Originally posted by roadgravel
This is the Enron style of accounting. Books all future potential profits now. Looks good on paper - we saw how it worked in real life.
Accountant here. It sort of is but what Enron was doing was taking debts and more that would be associated with an asset and shoving them into
subsidiaries for the purpose of simply holding debt (called "special purpose entities"). Basically, Enron was transporting its massive debts to
SPE's and then, not reporting those SPE's to basically provide a false value to Enron's holdings and profits. I had to do a financial analysis on
Enron's final 10k and what they did was jaw dropping. Not even remotely close.
The method that is being used for the student loans is sort of
based on the the "fair value" method. Although there is a great deal of
debate in terms of estimating the value of an asset, fair value accounting for loans takes the original value of the loan and all expected payments
from it into consideration of its value minus a discount for the time value of money.
Let's put it this way. Let's say you loan a friend $10,000 at 10% annual interest and one yearly payment of $1000 over the next 10 years (keeping
it really simple). Now, circumstances change and you kind of need that $10,000 back so you decide you're going to sell the contract for the loan to
another guy. Here's the question to consider...do you sell the loan for the $10,000 or do you sell the loan for the amount of the loan plus the 10
years of interest, which would be $15,500? If it were me, I'd sell it for the actual value of the loan and not the original outlay of $10,000
because that is what the loan is actually worth over the 10 year period (less the time value of money, which I hate calculating so I didn't do lol).
Subtracting the uber fun stuff to calculate (read sarcasm) and you end up with what is the present value of that loan to your friend, which would be
technically less than $15,500. To witness why I refuse to go into deeper explanation, behold the horror of present value calculations:
Governmental accounting differs from public sector accounting in terms of the reporting of revenues and outlays.
Forbes sums it up rather neatly:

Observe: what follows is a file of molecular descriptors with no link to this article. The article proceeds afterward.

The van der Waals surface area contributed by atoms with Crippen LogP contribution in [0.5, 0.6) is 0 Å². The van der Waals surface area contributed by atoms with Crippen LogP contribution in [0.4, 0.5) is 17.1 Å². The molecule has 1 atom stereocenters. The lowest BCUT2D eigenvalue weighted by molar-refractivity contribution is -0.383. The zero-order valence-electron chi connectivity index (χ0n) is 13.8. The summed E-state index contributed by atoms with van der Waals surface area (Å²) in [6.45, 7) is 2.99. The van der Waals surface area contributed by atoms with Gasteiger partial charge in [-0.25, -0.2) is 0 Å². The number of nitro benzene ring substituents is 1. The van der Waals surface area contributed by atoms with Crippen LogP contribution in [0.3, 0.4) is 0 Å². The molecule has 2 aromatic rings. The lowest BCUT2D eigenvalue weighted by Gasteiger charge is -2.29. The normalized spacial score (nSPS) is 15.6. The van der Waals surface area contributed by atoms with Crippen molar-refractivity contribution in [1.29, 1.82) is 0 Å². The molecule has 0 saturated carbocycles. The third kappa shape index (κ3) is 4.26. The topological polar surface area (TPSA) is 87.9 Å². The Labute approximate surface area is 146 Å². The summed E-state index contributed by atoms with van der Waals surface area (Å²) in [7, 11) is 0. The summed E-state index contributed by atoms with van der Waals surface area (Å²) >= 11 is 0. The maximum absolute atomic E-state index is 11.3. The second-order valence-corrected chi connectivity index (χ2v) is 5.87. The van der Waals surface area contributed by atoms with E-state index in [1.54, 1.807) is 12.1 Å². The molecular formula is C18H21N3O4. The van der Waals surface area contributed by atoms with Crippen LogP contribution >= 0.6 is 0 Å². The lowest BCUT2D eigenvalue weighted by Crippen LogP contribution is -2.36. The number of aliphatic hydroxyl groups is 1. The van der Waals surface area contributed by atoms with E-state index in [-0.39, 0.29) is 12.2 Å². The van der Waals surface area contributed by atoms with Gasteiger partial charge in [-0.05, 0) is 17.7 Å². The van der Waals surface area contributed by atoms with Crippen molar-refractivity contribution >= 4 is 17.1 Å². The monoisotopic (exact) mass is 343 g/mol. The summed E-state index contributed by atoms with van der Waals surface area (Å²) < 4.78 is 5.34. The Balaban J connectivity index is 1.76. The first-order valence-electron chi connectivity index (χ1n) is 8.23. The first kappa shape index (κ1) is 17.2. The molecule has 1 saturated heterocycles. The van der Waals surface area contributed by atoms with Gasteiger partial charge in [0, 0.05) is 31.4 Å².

In issuing student loans, the federal government incurs a large up-front cost (the loan given to the student) and then receives revenues (the
student’s gradual repayments of the loan) over a period of several years. The government budgets for these transactions by taking the initial cost
of the loan and subtracting all the projected repayments to create a single cost figure.
So that's the quick and dirty explanation of how it's done. The problem is in both the calculation of cost and the expectation that the repayment
So far, so good. But things start to get complicated when we remember that students sometimes default on their loans, meaning that the average loan
repayment is going to be less than what taxpayers are owed. So the government estimates an “expected” repayment and uses that lower figure to
calculate future revenues.
The government, because it is the government, treats the repayments of student loans as guaranteed. Considering that it's a loan via the government,
there are some reasons for that feeling. For one thing, even if someone with a student loan declares bankruptcy, they cannot shed the student loan.
They are stuck with it until it's repaid or the day that they die. Defaulting on a student loan permanently would most likely require being paid
under the table, living underground, and never owning another asset in your life. It's like owing money to the IRS. Not a good place to be. That
said, it's still entirely feasible that a student may never
repay their student loan so they are still not, with all that power, guaranteed.
Worse yet, defaulted student loans probably accrue even more costs associated with the pursuit of payment which brings down the happy little expected
repayment profit down further.
That's the problem. Using a proper fair value method for the value of a student loan would actually account for market risk. The market is
absolutely tied with employment and wage and if the market is risky, those things are going to falter as we've seen. That also means more defaults
for student loans. Hence the screaming by economists.
Hopefully that helped clarify some of the rationales and nightmares of accounting.